Top Historic Sights in Gråsten, Denmark

Explore the historic highlights of Gråsten

Gråsten Palace

The first Gråsten Palace was a small hunting lodge built in the middle of the 1500s. After it burned down in 1603, a new palace was built approximately where the south wing of the current palace is located. Chancellor Count Frederik Ahlefeldt, who was the owner of Gråsten Palace from 1662-1682, and his son built a huge baroque palace shortly before the beginning of the 1700’s. It, too, burned down in 1757. Only the pa ...
Founded: 1759 | Location: Gråsten, Denmark

Kværs Church

Kværs Church has a Romanesque chancel and have two newer extensions. West of the church stands a wooden belfry, built in 1815. An early Gothic figure of John the Baptist, from the 14th century, stands in the church and on the late Gothic bell is a primitive relief of one of the district"s most revered saints, St. Helper.
Founded: 1150-1200 | Location: Gråsten, Denmark

Rinkenæs Old Church

Rinkenæs Old Church was built in 1158 in the Romanesque style. The church is found at the top of a hill. Originally it was surroundd by a village, however this disappeared around year 1300. In several places a close examination of the bricks will reveal marks which are traces of the many wars in the region: in addition, the church yard contains several historical relics, in particular of the Schleswig battles of the 19th ...
Founded: 1158 | Location: Gråsten, Denmark

Featured Historic Landmarks, Sites & Buildings

Historic Site of the week

Trepucó Talayotic Settlement

The settlement of Trepucó is one of the largest on Menorca, covering an area of around 49,240 square metres. Today, only a small part of the site can still be seen, the two oldest buildings, the talaiots (1000-700 BCE). Other remains include parts of the wall, two square towers on the west wall, the taula enclosure and traces of dwellings from the post-Talayotic period (650-123 BCE).The taula enclosure is one of the biggest on the island, despite having been subjected to what, by today’s standards, would be considered clumsy restoration work. This is one of the sites excavated around 1930 by Margaret Murray, a British archaeologist who was a pioneer of scientific research on Prehistoric Menorca.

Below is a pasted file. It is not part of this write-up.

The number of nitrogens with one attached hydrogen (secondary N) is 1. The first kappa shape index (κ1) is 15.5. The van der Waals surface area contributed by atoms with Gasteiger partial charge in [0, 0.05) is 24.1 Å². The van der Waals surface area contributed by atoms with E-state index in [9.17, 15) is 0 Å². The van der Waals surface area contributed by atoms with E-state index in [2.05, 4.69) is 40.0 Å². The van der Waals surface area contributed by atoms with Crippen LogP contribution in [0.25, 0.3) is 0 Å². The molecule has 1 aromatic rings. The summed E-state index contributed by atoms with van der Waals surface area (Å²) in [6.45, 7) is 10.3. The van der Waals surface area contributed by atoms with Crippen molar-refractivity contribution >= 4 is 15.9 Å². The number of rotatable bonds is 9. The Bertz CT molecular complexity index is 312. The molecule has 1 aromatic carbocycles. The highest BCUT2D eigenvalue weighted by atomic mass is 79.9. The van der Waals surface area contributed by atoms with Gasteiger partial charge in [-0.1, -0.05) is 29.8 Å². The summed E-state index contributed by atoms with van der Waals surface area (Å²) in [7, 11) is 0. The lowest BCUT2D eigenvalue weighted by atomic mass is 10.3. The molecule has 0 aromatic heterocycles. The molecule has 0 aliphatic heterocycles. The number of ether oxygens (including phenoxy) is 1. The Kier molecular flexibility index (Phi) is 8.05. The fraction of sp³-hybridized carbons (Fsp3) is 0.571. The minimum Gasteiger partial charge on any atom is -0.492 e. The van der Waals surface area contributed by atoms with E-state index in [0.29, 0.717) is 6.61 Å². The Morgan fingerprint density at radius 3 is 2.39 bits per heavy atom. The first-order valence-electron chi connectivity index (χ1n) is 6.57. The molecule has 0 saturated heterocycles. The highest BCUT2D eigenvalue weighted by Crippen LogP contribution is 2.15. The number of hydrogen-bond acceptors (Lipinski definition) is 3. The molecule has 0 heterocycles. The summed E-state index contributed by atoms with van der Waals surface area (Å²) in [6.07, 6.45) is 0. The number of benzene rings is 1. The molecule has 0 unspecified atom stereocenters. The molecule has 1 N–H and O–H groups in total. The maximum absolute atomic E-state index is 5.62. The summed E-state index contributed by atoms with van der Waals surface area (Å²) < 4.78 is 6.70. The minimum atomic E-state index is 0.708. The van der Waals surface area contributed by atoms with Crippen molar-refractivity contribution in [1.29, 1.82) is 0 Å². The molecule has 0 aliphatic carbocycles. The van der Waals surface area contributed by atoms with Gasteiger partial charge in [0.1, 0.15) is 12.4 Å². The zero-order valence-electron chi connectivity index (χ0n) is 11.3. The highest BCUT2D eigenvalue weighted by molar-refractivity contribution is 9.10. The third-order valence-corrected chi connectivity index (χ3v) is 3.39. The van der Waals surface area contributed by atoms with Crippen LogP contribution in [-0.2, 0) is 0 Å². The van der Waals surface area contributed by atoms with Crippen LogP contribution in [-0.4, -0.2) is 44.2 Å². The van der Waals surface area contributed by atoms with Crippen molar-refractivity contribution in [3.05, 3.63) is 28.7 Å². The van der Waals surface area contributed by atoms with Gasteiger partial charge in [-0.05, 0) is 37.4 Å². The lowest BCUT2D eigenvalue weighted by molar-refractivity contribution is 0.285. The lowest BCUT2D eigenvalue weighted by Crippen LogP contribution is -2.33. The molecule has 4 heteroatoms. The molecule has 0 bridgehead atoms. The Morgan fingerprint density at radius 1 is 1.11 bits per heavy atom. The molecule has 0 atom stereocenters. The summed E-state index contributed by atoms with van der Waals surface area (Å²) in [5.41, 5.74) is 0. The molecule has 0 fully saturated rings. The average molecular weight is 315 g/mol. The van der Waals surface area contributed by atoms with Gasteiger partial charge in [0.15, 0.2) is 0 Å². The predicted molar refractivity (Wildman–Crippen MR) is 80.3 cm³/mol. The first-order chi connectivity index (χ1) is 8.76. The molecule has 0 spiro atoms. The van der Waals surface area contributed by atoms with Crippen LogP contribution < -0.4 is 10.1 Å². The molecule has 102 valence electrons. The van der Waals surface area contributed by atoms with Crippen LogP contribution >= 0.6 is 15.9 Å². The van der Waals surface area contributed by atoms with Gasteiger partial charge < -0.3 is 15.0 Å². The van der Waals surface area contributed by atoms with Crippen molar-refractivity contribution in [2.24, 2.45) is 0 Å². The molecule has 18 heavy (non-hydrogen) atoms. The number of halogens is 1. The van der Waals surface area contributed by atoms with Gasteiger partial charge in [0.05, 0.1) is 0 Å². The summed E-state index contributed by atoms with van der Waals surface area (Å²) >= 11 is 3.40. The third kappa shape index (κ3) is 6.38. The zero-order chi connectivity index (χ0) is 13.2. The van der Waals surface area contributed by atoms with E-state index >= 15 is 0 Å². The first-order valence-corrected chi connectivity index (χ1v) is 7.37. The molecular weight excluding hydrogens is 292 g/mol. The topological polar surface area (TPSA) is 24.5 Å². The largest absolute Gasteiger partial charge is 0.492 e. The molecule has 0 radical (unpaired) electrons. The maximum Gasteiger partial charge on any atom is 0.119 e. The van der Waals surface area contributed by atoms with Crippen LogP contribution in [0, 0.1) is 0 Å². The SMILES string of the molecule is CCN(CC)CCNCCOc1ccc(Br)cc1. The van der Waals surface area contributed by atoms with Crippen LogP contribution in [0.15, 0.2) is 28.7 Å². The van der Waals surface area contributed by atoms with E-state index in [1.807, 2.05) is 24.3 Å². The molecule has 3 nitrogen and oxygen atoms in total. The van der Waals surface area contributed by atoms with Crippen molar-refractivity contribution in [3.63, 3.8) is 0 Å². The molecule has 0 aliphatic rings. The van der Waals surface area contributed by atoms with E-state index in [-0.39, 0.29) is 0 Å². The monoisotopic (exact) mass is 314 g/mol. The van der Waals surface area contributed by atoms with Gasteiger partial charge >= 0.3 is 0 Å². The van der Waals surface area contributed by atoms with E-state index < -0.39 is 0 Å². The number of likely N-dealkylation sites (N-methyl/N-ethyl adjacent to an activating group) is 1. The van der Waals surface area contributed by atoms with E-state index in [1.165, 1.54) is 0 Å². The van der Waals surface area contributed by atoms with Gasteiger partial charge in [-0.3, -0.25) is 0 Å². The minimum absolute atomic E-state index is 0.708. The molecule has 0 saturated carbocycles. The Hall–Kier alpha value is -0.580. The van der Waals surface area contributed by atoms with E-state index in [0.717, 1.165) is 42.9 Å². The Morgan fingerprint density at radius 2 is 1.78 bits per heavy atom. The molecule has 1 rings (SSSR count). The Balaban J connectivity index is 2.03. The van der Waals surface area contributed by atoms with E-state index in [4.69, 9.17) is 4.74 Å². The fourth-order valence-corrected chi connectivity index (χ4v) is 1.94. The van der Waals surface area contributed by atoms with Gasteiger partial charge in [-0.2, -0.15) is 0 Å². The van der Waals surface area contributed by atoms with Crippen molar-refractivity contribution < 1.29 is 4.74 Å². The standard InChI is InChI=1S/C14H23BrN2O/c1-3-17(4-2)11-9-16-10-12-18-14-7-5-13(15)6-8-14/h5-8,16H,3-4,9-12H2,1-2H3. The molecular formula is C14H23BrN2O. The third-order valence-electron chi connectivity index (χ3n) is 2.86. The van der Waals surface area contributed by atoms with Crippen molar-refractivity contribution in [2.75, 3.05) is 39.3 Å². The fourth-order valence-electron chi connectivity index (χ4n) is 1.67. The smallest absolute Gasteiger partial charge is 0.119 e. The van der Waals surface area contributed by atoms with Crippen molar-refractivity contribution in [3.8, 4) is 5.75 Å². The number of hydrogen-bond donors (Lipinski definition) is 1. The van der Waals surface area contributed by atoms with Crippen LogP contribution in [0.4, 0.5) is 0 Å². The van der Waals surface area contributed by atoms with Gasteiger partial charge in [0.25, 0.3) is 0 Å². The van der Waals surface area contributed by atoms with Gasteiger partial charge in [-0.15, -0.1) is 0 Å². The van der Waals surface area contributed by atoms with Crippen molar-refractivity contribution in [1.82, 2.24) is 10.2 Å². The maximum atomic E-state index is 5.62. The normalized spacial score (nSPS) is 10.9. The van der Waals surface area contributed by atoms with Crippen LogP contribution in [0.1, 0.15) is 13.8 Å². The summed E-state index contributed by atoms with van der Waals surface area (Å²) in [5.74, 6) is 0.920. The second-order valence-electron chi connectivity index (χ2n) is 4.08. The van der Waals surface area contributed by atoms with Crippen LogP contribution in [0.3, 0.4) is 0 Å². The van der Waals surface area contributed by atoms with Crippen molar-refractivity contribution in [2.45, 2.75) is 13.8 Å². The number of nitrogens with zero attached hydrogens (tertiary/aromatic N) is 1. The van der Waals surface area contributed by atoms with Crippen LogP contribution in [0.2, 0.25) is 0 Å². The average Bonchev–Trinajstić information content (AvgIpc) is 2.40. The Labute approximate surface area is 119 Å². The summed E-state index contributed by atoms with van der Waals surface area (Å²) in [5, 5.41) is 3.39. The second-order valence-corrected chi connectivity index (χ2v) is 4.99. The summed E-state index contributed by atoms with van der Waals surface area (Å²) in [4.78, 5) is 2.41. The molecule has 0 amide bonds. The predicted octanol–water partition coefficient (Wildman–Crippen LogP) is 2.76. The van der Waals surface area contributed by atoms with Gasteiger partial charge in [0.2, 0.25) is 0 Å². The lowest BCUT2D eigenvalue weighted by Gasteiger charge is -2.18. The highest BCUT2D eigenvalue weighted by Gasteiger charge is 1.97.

The houses are perfectly visible on the west side of the settlement, due to excavation work carried out several years ago. They are multi-lobed with a central patio area and several rooms arranged around the outside. Looking at the settlement, it is easy to see that there was a clear division between the communal area (between the large talaiot and the taula) and the domestic area.The houses near the smaller talaiot seem to have been abandoned at short notice, meaning that the archaeological dig uncovered exceptionally well-preserved domestic implements, now on display in the Museum of Menorca.The larger talayot and the taula stand at the centre of a star-shaped fortification built during the 18th century.